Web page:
A backlash against federal bail outs of the bank and auto industries, and discredited allegations that Obama was not born in the United States and therefore disqualified to be president, provided believers with the rationale to join such groups, according to the report.

    Heated political rhetoric from this year’s presidential campaign could attract more adherents, said Mark Potok, senior fellow at the center and editor of the report.

    “The campaign season has simply added fuel to the fire,” Potok said. These groups vehemently oppose Obama and abhor the possibility that he could be re-elected to a second term in November. “To them, that’s a horror show,” Potok said. The center counted 1,018 hate groups in the United States last year, up from 1,002 in 2010. The number of groups have been increasing since 2000, when the center counted 602.

    Potok said it was hard to gauge how many Americans are members of hate groups, but estimated the number was between 200,000 and 300,000 people.


    The U.S. election campaign season has simply added fuel to the fire

    The center also estimated that some 300,000 Americans were part of the so-called “sovereign citizens” movement who flout most laws, do not pay federal taxes and even refuse to obtain driver’s licenses.

    The report’s findings echoed comments last month in Washington by the FBI about a growing threat of violence by members of these “sovereign citizen” groups.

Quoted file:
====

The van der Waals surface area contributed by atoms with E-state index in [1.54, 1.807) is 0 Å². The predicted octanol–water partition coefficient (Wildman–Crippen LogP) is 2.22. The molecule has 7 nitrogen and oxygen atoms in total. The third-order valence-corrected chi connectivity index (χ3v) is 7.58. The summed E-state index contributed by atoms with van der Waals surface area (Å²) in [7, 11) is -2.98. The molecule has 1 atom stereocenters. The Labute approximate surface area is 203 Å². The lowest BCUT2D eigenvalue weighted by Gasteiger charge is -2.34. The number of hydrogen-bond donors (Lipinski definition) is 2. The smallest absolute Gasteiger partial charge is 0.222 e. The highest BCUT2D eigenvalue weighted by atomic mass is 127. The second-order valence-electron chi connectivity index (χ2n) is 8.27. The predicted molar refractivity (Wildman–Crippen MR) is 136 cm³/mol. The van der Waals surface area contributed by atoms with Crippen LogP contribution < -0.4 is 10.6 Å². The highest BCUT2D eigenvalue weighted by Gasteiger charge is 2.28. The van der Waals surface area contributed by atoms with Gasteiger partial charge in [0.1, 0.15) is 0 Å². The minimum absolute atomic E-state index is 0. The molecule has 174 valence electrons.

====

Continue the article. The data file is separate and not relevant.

Stuart McArthur, deputy assistant director in the FBI’s counterterrorism division, told a news conference that routine encounters with police can turn violent “at the drop of a hat.” He cited shootings of police officers after routine traffic stops in Arkansas and Texas the past two years.

    Convictions of such extremists, mostly for white-collar crimes such as fraud, increased to 18 each in 2010 and 2011 from 10 in 2009, the FBI said.

    Most members of hate groups and anti-government organizations have not committed crimes, Potok said. But the center’s report highlighted recent examples where authorities accused militia members of plotting violence.

    In one case, authorities accused four Georgia members of a militia group of plotting to obtain explosives and produce the deadly toxin ricin, with which they intended to attack government officials.

    In Michigan, seven members of a Midwestern militia group called the Hutaree are standing trial on charges that they plotted to kill police to spark a wider insurrection.

    The law center also found the number of groups specifically targeting gays and lesbians rose to 27 in 2011 from 17 in 2010, and the number of anti-Muslim groups jumped to 30 from 10. :ranger:

    But the number of so-called “nativist extremist” groups who harass people they suspect of being illegal immigrants appeared to be in decline. The number of those groups dropped to 184 in 2011 from 319 the year before.

    The center attributed the decline in part to the push in some states for laws aimed at cracking down on illegal immigrants, the report said. “Nativist groups have lost the wind in their sails as their issue has been co-opted by politicians,” Potok said.